Shirley commented about what Karen had done in Vietnam to save several Vietnamese families from a fire in their building--never thinking of her own safety. How the hamlet chieftain wrote documents after talking to all the witnesses and those who were saved. He presented his documents to the US Army. A request for The Soldier's Medal was submitted through channels but denied. Reason being was that she was a woman and women didn't get awards for heroism. The request was downgraded to a Certificate of Achievement. That was in January 1970. Shirley reiterated all of this to the audience. Then she read the citation for the award of The Soldier's Medal. AND handed the Medal to Karen.
The citation reads: Soldier's Medal Karen I. Offutt (Then) Specialist Five, United States Army For heroism not involving actual conflict with an armed enemy: Specialist Karen I. Offutt, Women's Army Corps, United States Army, assigned to Headquarters Military Assistance Command Vietnam, J47, distinguished herself by heroic action on 24 January 1970 while in an off-duty status. Observing a fire in Vietnamese dwellings near her quarters, she hurried to the scene to provide assistance. Without regard for her personal safety and in great danger of serious injury or death from smoke, flames, and falling debris, she assisted in rescuing several adults and children from the burning structures. Without protective clothing or shoes she repeatedly entered the buildings to lead children that had reentered their homes to safety. She continued to assist the Vietnamese residents in removing personal property and livestock, although danger increased until firefighting equipment and personnel arrived. Specialist Five Offutt's heroic action reflects great credit on herself, the United States Army, and the United States mission in Vietnam.
Karen had absolutely no idea this was going to happen. She never noticed the TV cameras in the crowd. She was completely surprised. AND when it was pointed out that one of the men (Mike Castle) who worked so hard to get her the medal was part of the color guard she really lost it. He and his wife flew in from Minnesota just for the day. She began looking immediately for Joe Oliver who was also working to this end but sadly he couldn't get to Tampa.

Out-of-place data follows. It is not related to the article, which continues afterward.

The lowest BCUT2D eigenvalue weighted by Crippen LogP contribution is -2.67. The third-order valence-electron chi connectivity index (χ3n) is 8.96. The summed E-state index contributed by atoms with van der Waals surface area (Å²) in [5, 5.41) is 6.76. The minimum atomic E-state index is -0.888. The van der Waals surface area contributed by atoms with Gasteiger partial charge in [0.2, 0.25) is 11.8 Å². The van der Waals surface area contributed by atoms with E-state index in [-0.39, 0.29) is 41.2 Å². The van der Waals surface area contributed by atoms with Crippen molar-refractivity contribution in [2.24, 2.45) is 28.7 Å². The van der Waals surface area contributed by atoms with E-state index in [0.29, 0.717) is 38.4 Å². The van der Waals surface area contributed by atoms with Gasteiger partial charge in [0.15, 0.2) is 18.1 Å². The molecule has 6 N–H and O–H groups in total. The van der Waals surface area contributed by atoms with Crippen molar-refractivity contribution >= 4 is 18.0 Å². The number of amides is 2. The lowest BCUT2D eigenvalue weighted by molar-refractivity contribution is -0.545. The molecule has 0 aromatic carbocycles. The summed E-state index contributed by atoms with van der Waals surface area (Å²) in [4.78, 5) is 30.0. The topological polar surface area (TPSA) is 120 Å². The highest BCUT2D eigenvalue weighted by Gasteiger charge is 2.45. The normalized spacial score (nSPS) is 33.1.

Some of us women and a few men knew this was going to happen today. We told a few folks but asked that they not tell Karen. Thank you for that. She absolutely had no idea. Even following the afternoon speakers program, Karen said I just can't believe this happened. She wanted to know how we kept it from her. It was hard. We nearly slipped several times but we did pull it off. I'm sure when she gets home many of her friends will hear from her. I spent time with her afterward and just kept saying I can't believe this really happened. She didn't think for one minute that the medal would be awarded to her for something that happened so long ago.
Karen has been seen on television in several interviews. She has been written about in several books already. She is also in my next one (Women At Risk: We Also Served) and now I have an even better ending for the chapter I wrote about her. She has felt that it has become her mission to tell others that they need to pass on their history and health background to others to help them all understand about the problems our Vietnam Veterans are having. AND it's not just the male Veterans. I was proud to be a part of today's presentation. No, I didn't really take part in it but I was the first to be told by Joe Oliver that this was to happen today. I had to make arrangements with Scooter to get everything in place for the presentation to happen today. She did a good job of it too on such short notice. Mike Castle and his wife were flown in from Minnesota to take part. They had never met Karen before but had worked along with Joe Oliver to right a wrong. These two men need to be congratulated as well. You did good guys! More of the events of this week and weekend will be found in The Sarge section of Military Network.
Obituary: Trinh Cong Son, Vietnam-era Antiwar Singer
BANGKOK, April 4 Trinh Cong Son, an antiwar singer and songwriter whose melancholy music stirred Vietnamese on both sides of the war, died on Sunday and was buried today at a Buddhist temple near Ho Chi Minh City. He was 62.
His family said he had diabetes after years of periodic hospital visits. Residents said thousands of mourners thronged his home, piling bouquets around it.
With his focus on human emotions and his refusal to conform to official dogma, Mr. Son suffered pressure from both the government of South Vietnam, where he lived during the war, and the victorious Communists, who sentenced him to four years of farm labor and political education when the war ended.